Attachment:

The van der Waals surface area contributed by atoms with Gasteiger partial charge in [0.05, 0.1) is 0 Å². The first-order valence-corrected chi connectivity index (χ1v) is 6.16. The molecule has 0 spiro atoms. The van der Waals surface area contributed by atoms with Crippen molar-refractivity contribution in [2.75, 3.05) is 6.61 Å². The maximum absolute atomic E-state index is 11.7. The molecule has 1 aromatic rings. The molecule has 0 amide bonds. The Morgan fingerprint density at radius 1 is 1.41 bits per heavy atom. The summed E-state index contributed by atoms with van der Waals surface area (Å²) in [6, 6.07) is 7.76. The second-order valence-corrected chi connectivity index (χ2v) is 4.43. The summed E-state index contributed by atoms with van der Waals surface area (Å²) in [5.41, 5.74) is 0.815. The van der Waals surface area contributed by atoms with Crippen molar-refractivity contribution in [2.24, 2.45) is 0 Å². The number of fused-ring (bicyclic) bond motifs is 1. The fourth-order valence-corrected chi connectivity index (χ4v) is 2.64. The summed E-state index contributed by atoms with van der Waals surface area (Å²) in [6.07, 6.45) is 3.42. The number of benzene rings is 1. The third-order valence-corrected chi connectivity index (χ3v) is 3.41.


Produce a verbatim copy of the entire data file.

The van der Waals surface area contributed by atoms with Gasteiger partial charge in [0.05, 0.1) is 0 Å². The first-order valence-corrected chi connectivity index (χ1v) is 6.16. The molecule has 0 spiro atoms. The van der Waals surface area contributed by atoms with Crippen molar-refractivity contribution in [2.75, 3.05) is 6.61 Å². The maximum absolute atomic E-state index is 11.7. The molecule has 1 aromatic rings. The molecule has 0 amide bonds. The Morgan fingerprint density at radius 1 is 1.41 bits per heavy atom. The summed E-state index contributed by atoms with van der Waals surface area (Å²) in [6, 6.07) is 7.76. The second-order valence-corrected chi connectivity index (χ2v) is 4.43. The summed E-state index contributed by atoms with van der Waals surface area (Å²) in [5.41, 5.74) is 0.815. The van der Waals surface area contributed by atoms with Crippen molar-refractivity contribution in [2.24, 2.45) is 0 Å². The number of fused-ring (bicyclic) bond motifs is 1. The fourth-order valence-corrected chi connectivity index (χ4v) is 2.64. The summed E-state index contributed by atoms with van der Waals surface area (Å²) in [6.07, 6.45) is 3.42. The number of benzene rings is 1. The third-order valence-corrected chi connectivity index (χ3v) is 3.41.